Tag: gary snyder

Allen Ginsberg, “Returning to the Country for a Brief Visit”

poetry

Annotations to Amitendranath Tagore’s Sung Poetry

“In later days, remembering this I shall certainly go mad.”

Reading Sung poems, I think of my poems to Neal
dead a few years now, Jack underground
invisible – their faces rise in my mind.
Did I write truthfully of them? In later times
I saw them little, not much difference they’re dead.
The live in books and memory, strong as on earth.

“I do not know who is hoarding all this rare work.”

Old One the dog stretches stiff legged,
soon he’ll be underground. Spring’s first fat bee
buzzes yellow over the new grass and dead leaves.

What’s this little brown insect walking zigzag
across the sunny white page of Su Tung-p’o’s poem?
Fly away, tiny mite, even your life is tender –
I lift the book and blow you into the dazzling void.

“You live apart on rivers and seas…”

You live in apartments by rivers and seas
Spring comes, waters flow murky the salt wave’s covered with oily dung
Sun rises, smokestacks cover the roofs with black mist
winds blow, city skies are clear blue all afternoon
but at night the full moon hesitates behind brick.
How will all these millions of people worship the Great Mother?
When all these millions of people die, will they recognize the Great Father?

Cherry Valley, April 20, 1973

~ ~ ~

This is absolutely one of my favorite Ginsberg poems. People tend to focus on his work of the 40s and 50s as his most vital, and it’s easy to forget that when Jack and Neal died – when many people thought beat itself was dead – men like Ginsberg, Gary Snyder, and Lawrence Ferlinghetti (and so many more) carried on with the Zen beat message and poetry for generations. Ginsberg is gone now too, a tiny mite blown into the void, but even today Snyder and Ferlinghetti and others are as vital today as they ever were, perhaps more so. It would be a sad mistake for poetry and beat fans to focus only on the Six Gallery days and forget the beautiful lifetimes that followed.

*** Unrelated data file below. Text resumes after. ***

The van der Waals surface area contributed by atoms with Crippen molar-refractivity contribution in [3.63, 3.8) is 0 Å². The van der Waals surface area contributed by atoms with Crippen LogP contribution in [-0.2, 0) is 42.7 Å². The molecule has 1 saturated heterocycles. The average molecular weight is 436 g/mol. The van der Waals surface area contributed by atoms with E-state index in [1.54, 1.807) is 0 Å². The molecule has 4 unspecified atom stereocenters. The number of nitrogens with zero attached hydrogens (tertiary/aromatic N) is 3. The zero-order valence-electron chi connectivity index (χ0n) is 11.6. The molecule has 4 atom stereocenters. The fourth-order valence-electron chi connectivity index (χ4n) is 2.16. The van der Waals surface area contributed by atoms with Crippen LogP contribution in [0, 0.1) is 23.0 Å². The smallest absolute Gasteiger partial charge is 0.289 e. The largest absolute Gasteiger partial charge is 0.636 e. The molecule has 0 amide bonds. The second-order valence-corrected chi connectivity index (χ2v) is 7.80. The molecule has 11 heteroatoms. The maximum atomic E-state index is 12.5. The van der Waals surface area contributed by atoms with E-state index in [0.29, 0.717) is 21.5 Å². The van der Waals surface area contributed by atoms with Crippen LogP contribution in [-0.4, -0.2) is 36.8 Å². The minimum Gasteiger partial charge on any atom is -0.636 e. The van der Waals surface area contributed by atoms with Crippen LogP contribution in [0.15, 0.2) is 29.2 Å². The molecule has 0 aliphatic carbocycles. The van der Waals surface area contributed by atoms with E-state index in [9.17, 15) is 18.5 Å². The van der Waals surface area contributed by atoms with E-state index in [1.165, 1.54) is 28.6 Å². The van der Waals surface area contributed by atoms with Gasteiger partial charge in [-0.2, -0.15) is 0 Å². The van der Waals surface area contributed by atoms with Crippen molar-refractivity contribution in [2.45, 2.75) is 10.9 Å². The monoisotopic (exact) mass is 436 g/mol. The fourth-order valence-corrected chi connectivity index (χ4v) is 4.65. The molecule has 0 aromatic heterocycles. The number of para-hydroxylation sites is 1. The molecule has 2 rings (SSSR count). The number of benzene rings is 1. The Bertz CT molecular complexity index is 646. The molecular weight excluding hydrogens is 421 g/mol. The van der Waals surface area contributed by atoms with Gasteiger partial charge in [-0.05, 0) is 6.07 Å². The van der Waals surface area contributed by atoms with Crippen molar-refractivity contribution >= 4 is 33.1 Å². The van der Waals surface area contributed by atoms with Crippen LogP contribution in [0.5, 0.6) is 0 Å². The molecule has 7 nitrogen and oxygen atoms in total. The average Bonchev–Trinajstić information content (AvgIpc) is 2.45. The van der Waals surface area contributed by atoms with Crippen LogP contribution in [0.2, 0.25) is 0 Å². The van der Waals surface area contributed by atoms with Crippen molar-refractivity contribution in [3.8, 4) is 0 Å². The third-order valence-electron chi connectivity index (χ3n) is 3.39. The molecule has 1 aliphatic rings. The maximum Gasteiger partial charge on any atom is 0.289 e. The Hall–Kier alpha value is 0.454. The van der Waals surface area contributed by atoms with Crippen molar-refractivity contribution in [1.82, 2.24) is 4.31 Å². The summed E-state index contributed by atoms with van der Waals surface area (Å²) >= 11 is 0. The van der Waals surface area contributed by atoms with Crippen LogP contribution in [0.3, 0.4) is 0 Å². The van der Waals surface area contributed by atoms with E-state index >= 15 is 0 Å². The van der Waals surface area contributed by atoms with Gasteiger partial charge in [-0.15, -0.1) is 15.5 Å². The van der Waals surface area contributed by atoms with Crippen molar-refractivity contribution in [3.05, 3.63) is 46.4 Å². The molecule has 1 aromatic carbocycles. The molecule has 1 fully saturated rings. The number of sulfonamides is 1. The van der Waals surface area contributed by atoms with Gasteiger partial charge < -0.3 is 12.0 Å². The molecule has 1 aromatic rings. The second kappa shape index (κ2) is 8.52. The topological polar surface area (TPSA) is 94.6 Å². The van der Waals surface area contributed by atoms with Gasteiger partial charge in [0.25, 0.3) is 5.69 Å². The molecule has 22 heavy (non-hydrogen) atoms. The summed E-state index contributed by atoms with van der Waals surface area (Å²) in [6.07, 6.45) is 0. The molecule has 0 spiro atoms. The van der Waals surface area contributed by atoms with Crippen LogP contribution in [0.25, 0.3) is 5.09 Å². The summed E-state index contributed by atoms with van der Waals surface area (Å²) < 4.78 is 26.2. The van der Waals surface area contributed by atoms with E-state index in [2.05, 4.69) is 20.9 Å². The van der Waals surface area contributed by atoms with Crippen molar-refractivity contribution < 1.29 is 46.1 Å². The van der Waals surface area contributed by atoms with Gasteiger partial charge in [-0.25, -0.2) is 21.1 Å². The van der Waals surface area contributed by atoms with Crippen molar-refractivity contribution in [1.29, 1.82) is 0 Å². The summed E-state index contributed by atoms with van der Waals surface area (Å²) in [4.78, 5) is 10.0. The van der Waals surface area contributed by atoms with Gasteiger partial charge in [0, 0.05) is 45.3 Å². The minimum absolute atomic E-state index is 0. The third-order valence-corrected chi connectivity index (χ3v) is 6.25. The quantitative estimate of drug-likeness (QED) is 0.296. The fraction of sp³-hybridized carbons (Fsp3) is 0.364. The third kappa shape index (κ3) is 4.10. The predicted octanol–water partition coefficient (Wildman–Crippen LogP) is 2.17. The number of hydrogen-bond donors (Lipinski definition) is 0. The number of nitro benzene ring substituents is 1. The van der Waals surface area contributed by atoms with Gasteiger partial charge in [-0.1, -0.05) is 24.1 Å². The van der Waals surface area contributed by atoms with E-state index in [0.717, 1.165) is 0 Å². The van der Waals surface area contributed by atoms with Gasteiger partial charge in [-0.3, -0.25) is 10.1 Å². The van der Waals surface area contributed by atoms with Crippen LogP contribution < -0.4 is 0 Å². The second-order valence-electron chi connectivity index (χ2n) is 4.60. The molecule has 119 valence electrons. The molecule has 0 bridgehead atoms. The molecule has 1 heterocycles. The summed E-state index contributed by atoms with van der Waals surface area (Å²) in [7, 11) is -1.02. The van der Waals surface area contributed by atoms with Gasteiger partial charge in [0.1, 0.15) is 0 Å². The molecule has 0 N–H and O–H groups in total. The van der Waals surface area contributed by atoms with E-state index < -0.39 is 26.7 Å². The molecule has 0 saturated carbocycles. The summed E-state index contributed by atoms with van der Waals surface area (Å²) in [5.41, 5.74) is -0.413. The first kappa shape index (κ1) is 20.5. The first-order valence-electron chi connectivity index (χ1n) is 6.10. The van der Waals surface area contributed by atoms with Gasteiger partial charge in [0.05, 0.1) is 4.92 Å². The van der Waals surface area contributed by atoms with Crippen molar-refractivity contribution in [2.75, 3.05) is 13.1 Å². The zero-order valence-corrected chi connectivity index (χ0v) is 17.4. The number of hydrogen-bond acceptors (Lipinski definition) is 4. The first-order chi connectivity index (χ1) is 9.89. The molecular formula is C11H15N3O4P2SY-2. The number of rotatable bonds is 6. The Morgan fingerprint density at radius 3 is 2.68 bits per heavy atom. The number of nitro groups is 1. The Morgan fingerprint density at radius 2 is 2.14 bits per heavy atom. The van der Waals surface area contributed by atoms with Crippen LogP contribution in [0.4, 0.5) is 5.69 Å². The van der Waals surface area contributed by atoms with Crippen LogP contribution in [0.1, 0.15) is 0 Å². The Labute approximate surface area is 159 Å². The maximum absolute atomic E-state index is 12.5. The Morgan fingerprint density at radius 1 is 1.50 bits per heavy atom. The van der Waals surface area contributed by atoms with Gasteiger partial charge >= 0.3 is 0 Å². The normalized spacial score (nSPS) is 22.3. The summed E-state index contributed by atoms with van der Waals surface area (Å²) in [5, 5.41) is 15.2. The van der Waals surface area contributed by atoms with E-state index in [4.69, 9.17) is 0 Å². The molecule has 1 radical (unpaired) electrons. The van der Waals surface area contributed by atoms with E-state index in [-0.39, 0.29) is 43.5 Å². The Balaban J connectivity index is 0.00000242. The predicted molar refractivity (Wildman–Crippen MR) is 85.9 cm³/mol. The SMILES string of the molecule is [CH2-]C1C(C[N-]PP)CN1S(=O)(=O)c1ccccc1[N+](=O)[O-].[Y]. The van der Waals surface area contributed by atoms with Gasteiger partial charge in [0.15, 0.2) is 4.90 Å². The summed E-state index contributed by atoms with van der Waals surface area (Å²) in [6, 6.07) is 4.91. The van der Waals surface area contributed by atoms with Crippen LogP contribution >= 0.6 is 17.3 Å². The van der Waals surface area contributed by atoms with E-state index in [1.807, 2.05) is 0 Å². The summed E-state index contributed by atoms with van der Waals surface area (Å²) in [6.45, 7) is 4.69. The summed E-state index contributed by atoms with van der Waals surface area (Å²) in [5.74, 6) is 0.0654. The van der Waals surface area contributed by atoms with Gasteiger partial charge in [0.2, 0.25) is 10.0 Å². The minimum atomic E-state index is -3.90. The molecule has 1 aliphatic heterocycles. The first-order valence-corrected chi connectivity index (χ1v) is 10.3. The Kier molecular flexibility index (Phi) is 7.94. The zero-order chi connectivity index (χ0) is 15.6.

Gary Snyder, “Riprap”

poetry

Lay down these words
Before your mind like rocks.
          placed solid, by hands
In choice of place, set
Before the body of the mind
          in space and time:
Solidity of bark, leaf, or wall
          riprap of things:
Cobble of milky way.
          straying planets,
These poems, people,
          lost ponies with
Dragging saddles –
          and rocky sure-foot trails.
The worlds like an endless
          four-dimensional
Game of Go.
          ants and pebbles
In the thin loam, each rock a word
          a creek-washed stone
Granite: ingrained
          with torment of fire and weight
Crystal and sediment linked hot
          all change, in thoughts,
As well as things.

– – –

For me reading Gary Snyder is sort of a soul-cleansing experience; he takes me out to the far parts of the universe and brings me back again, and so often leaves me alone, in solitude, right in the Northwest, in the pines and mountains, right there where I feel so peaceful. And then I’m back home.

Gary Snyder, “Hay for Horses”

poetry

He had driven half the night
From far down San Joaquin
Through Mariposa, up the
Dangerous mountain roads,
And pulled in at eight a.m.
With his big truckload of hay
     behind the barn.
With winch and ropes and hooks
We stacked the bales up clean
To splintery redwood rafters
High in the dark, flecks of alfalfa
Whirling through shingle-cracks of light,
Itch of haydust in the
     sweaty shirt and shoes.
At lunchtime under Black oak
Out in the hot corral,
– The old mare nosing lunchpails,
Grasshoppers crackling in the weeds –
“I’m sixty-eight” he said,
“I first bucked hay when I was seventeen.
I thought, that day I started,
I sure would hate to do this all my life.
And dammit, that’s just what
I’ve gone and done.”